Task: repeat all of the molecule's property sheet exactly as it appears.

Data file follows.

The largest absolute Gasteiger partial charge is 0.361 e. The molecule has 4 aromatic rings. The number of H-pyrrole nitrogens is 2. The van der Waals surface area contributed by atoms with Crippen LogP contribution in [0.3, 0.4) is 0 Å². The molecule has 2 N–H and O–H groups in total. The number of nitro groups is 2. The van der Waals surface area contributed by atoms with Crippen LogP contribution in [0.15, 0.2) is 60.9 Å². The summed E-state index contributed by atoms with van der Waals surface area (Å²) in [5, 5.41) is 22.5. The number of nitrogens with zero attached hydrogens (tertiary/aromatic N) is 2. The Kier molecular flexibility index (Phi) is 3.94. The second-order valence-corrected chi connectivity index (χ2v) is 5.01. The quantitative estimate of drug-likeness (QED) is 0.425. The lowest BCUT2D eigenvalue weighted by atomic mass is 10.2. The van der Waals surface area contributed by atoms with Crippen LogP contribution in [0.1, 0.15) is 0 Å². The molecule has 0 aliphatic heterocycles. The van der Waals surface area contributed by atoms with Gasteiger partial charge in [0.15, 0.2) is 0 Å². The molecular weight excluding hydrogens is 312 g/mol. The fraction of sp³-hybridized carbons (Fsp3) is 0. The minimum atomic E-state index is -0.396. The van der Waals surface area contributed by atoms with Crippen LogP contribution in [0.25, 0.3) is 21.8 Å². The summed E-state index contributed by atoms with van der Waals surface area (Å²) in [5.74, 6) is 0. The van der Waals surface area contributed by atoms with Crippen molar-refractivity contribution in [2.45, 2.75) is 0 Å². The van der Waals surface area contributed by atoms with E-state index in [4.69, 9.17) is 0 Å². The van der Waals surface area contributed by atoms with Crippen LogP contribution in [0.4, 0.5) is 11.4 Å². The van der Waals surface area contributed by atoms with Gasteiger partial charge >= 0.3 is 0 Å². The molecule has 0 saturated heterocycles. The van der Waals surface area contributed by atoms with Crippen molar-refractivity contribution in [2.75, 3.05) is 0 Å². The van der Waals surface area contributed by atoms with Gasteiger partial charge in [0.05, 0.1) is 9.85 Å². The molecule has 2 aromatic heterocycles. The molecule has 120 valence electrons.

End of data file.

The largest absolute Gasteiger partial charge is 0.361 e. The molecule has 4 aromatic rings. The number of H-pyrrole nitrogens is 2. The van der Waals surface area contributed by atoms with Crippen LogP contribution in [0.3, 0.4) is 0 Å². The molecule has 2 N–H and O–H groups in total. The number of nitro groups is 2. The van der Waals surface area contributed by atoms with Crippen LogP contribution in [0.15, 0.2) is 60.9 Å². The summed E-state index contributed by atoms with van der Waals surface area (Å²) in [5, 5.41) is 22.5. The number of nitrogens with zero attached hydrogens (tertiary/aromatic N) is 2. The Kier molecular flexibility index (Phi) is 3.94. The second-order valence-corrected chi connectivity index (χ2v) is 5.01. The quantitative estimate of drug-likeness (QED) is 0.425. The lowest BCUT2D eigenvalue weighted by atomic mass is 10.2. The van der Waals surface area contributed by atoms with Crippen LogP contribution in [0.1, 0.15) is 0 Å². The molecule has 0 aliphatic heterocycles. The van der Waals surface area contributed by atoms with Gasteiger partial charge in [0.15, 0.2) is 0 Å². The molecular weight excluding hydrogens is 312 g/mol. The fraction of sp³-hybridized carbons (Fsp3) is 0. The minimum atomic E-state index is -0.396. The van der Waals surface area contributed by atoms with Crippen LogP contribution in [0.25, 0.3) is 21.8 Å². The summed E-state index contributed by atoms with van der Waals surface area (Å²) in [5.74, 6) is 0. The van der Waals surface area contributed by atoms with Crippen molar-refractivity contribution in [2.45, 2.75) is 0 Å². The van der Waals surface area contributed by atoms with E-state index in [4.69, 9.17) is 0 Å². The van der Waals surface area contributed by atoms with Crippen LogP contribution in [0.4, 0.5) is 11.4 Å². The van der Waals surface area contributed by atoms with Gasteiger partial charge >= 0.3 is 0 Å². The molecule has 0 saturated heterocycles. The van der Waals surface area contributed by atoms with Crippen molar-refractivity contribution in [2.75, 3.05) is 0 Å². The van der Waals surface area contributed by atoms with Gasteiger partial charge in [0.05, 0.1) is 9.85 Å². The molecule has 2 aromatic heterocycles. The molecule has 120 valence electrons.